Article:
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PAGOULATOS G. & TSOUKALIS L. - The Political Economy of Europe in Crisis and Beyond (25h)

Professors George PAGOULATOS & Loukas TSOUKALIS 

Since 2009-2010 Europe and the Eurozone were in a severe, far-reaching and prolonged crisis. What started from the other side of the Atlantic, soon spread into Europe as a global financial crisis, subsequently transmuting into various crises: a (private and sovereign) debt crisis, a banking and a fiscal crisis, an economic and social crisis for the member states specifically affected, and thus a socio-political crisis and a crisis of democracy. The Eurozone crisis exposed the construction defects of EMU, was aggravated by the policy failures at national and European level, and thrust the viability of the EMU project into doubt. It generated poisonous divisions and discontent, both within and between member states, splitting the Eurozone between creditors and debtors, unleashing forces of fragmentation. It also gave impetus to institutional, governance and policy reform initiatives, in a Eurozone that was operating in perpetual crisis mode.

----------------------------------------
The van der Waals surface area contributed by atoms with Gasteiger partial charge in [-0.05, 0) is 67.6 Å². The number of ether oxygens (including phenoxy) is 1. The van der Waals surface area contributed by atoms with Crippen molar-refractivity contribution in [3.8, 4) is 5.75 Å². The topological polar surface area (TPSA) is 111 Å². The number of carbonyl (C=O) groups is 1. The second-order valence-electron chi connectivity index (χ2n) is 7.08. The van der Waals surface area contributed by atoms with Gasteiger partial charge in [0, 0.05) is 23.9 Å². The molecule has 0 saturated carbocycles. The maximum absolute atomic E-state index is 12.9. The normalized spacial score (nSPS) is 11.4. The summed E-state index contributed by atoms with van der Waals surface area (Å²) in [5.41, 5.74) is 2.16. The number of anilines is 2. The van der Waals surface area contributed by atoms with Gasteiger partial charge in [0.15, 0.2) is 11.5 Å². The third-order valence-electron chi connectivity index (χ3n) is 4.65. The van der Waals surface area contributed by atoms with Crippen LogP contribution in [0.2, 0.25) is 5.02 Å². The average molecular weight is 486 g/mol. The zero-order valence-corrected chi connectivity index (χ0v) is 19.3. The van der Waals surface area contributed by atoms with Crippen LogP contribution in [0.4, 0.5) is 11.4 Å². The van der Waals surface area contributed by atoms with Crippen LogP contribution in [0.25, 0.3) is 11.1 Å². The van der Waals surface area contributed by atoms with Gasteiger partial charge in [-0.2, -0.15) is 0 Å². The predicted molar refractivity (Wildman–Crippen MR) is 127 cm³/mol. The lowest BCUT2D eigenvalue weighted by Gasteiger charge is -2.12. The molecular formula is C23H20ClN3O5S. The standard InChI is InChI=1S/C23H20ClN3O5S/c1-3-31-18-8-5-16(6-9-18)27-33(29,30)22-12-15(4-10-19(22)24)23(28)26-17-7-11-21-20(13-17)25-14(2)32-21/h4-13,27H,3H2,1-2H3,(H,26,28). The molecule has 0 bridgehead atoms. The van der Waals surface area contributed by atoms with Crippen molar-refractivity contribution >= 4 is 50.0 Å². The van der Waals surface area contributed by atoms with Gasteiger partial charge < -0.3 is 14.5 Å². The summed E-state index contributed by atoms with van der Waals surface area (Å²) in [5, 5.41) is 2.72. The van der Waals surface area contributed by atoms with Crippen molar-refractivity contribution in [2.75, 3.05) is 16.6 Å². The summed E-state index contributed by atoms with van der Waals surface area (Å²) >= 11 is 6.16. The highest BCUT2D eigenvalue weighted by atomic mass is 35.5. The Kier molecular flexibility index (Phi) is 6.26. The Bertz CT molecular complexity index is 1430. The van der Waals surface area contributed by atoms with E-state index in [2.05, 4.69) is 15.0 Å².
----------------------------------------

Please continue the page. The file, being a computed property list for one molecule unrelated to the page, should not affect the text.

Starting with a historical background aimed to identify and explain important long-term trends of European integration, this course will concentrate on the Eurozone crisis and its broader implications. It will try to understand the workings and interdependencies between institutions, socio-politics and economics, between the national, the intergovernmental and the European. It will seek to shed light on the rationale underlying policy and political decisions, on the complex trade-offs, the legacies, the coalitions, the winners and losers, the broader implications, and the crucial stakes involved.

The course will examine a range of topics related to the EU and Eurozone crisis, with special emphasis on the dilemmas it has presented to both the Union and its member states. A political economy perspective will be combined with a policy orientation. A series of introductory lectures on the subject will be followed by seminars on specific topics, in which students will be expected to present short essays.